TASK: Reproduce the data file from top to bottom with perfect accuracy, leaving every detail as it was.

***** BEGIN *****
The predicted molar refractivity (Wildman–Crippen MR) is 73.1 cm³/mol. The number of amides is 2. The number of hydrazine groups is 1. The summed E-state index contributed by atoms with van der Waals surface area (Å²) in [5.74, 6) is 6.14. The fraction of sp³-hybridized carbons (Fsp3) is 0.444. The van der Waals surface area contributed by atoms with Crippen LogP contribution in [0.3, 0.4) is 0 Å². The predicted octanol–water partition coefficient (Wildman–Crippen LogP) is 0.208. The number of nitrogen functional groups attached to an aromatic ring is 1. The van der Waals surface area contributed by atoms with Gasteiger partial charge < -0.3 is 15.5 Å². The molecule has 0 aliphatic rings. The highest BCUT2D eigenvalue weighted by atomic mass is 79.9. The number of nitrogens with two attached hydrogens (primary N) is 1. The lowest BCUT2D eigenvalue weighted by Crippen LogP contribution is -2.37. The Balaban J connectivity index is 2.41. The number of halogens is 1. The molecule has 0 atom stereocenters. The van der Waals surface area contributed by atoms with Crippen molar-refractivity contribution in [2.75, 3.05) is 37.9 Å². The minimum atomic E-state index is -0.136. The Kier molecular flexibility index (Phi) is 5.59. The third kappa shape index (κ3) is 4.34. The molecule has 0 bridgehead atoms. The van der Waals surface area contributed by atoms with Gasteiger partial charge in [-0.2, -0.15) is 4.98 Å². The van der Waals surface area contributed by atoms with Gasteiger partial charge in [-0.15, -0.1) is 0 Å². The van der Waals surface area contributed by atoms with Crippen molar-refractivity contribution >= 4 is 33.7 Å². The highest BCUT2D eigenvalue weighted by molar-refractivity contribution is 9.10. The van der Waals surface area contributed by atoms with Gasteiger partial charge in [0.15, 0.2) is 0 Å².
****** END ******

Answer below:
The predicted molar refractivity (Wildman–Crippen MR) is 73.1 cm³/mol. The number of amides is 2. The number of hydrazine groups is 1. The summed E-state index contributed by atoms with van der Waals surface area (Å²) in [5.74, 6) is 6.14. The fraction of sp³-hybridized carbons (Fsp3) is 0.444. The van der Waals surface area contributed by atoms with Crippen LogP contribution in [0.3, 0.4) is 0 Å². The predicted octanol–water partition coefficient (Wildman–Crippen LogP) is 0.208. The number of nitrogen functional groups attached to an aromatic ring is 1. The van der Waals surface area contributed by atoms with Gasteiger partial charge < -0.3 is 15.5 Å². The molecule has 0 aliphatic rings. The highest BCUT2D eigenvalue weighted by atomic mass is 79.9. The number of nitrogens with two attached hydrogens (primary N) is 1. The lowest BCUT2D eigenvalue weighted by Crippen LogP contribution is -2.37. The Balaban J connectivity index is 2.41. The number of halogens is 1. The molecule has 0 atom stereocenters. The van der Waals surface area contributed by atoms with Crippen molar-refractivity contribution in [2.75, 3.05) is 37.9 Å². The minimum atomic E-state index is -0.136. The Kier molecular flexibility index (Phi) is 5.59. The third kappa shape index (κ3) is 4.34. The molecule has 0 bridgehead atoms. The van der Waals surface area contributed by atoms with Gasteiger partial charge in [-0.2, -0.15) is 4.98 Å². The van der Waals surface area contributed by atoms with Gasteiger partial charge in [-0.15, -0.1) is 0 Å². The van der Waals surface area contributed by atoms with Crippen molar-refractivity contribution >= 4 is 33.7 Å². The highest BCUT2D eigenvalue weighted by molar-refractivity contribution is 9.10. The van der Waals surface area contributed by atoms with Gasteiger partial charge in [0.15, 0.2) is 0 Å².